NEC MultiSync EA244UHD 24-Inch 4K Monitor Review

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While you were busy blinking, a new development was fast tracking its way onto the monitor scene. We're talking about the transition to 4K, otherwise known as Ultra High Definition (UHD). No matter what you want to call it, the technology shift treats your eyeballs to four times as many pixels as the current standard, which is Full HD 1080p. That's a huge increase, not just in the number of pixels, but in the resulting picture quality that comes from having so many more dots crammed into the same space.

Usually when there's a major shift in technology, it comes with a standoff between hardware makers and content creators, each of which is waiting on the other to create a category big enough to leap into. That hasn't been an issue this time around -- display makers put their collective heads down and charged forward like LeBron James driving the lane en route to a slam dunk, only their early efforts haven't been as graceful. Due to a number of different issues -- both on the hardware and software driver sides -- we've experienced numerous hand-banging issues with 4K monitors. Though it's been frustrating, we're starting to see the light at the end of tunnel as the technology and drivers mature.

NEC EA244UHD Stock
NEC MultiSync EA244UHD - 23.8-inch display with a 4K Ultra HD (3840x2160) resolution

What we have to evaluate today is NEC's new MultiSync EA244UHD, a 24-inch 4K Ultra HD monitor. As part of NEC's EA series, this monitor is intended for high-end desktop users as opposed to professional graphics users, though there are features of the EA244UHD that may tempt potential customers who fall into the latter category. Things that separate this monitor from a traditional desktop display include extras like up to four-way display matrix support (there are multiple inputs for connecting multiple PCs), a ControlSync feature that lets users control the settings for up to half a dozen daisychained displays, a high-speed USB 3.0 hub, and a standard warranty that even covers the backlight for the first three years.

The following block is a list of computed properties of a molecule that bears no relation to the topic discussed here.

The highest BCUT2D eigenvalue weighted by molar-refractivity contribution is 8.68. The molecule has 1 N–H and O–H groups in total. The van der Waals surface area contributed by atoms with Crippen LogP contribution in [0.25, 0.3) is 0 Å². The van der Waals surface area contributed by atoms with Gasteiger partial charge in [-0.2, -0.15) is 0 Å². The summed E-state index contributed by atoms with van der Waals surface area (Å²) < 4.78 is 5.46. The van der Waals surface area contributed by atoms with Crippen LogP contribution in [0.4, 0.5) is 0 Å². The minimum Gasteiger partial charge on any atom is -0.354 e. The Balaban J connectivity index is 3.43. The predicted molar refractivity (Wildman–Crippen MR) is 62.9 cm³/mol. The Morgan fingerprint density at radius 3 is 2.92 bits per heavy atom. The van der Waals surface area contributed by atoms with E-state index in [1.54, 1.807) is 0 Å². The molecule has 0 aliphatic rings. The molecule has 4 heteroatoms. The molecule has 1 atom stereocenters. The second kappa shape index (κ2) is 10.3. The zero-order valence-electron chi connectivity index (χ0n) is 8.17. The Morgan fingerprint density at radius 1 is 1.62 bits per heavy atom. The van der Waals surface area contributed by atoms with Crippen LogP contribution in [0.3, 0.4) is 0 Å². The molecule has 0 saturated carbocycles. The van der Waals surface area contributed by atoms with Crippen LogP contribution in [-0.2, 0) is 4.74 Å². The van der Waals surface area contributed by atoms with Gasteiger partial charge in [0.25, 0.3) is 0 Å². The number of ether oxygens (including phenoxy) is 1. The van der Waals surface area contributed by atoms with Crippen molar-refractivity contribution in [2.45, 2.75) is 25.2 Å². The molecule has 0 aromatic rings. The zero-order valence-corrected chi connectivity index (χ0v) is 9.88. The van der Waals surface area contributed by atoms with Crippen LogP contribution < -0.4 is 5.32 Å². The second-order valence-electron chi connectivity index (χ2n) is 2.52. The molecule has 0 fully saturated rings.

The star of the show, of course, is the 10-bit panel. It boasts 99.3 percent coverage of AdobeRGB and 1.07 billion displayable colors, along with wide viewing angles (178 degrees horizontal / 178 degrees vertical). NEC seems equally proud of the panel's power saving features, such as its Eco Mode that reduces power consumption up to 56 percent, auto-brightness controls, and human sensor that detects when you've gotten off your rump for a coffee break. It all adds up to a promising display for high-end users, but does it deliver?

NEC MultiSync 24-inch (23.8-inch) EA244UHD 4K IPS Monitor
Specifications & Features
Display Size
23.8-inch widescreen
Resolution
3840 x 2160 @ 60 Hz (DP1.2)
3840 x 2160 @ 30 Hz HDMI
Aspect Ratio     
16:9
Brightness
350 cd/m2 
Contrast Ratio 
15,000:1 (dynamic); 1,000:1 (typical)
Response Time
6ms
Viewing Angle
178° vertical / 178° horizontal
Display Type
In-Plane Switching (IPS) TFT with W-LED backlight
Connectors
1 x HDMI; 1 x HDMI/MHL; 2 x DisplayPort; 2 x DVI-D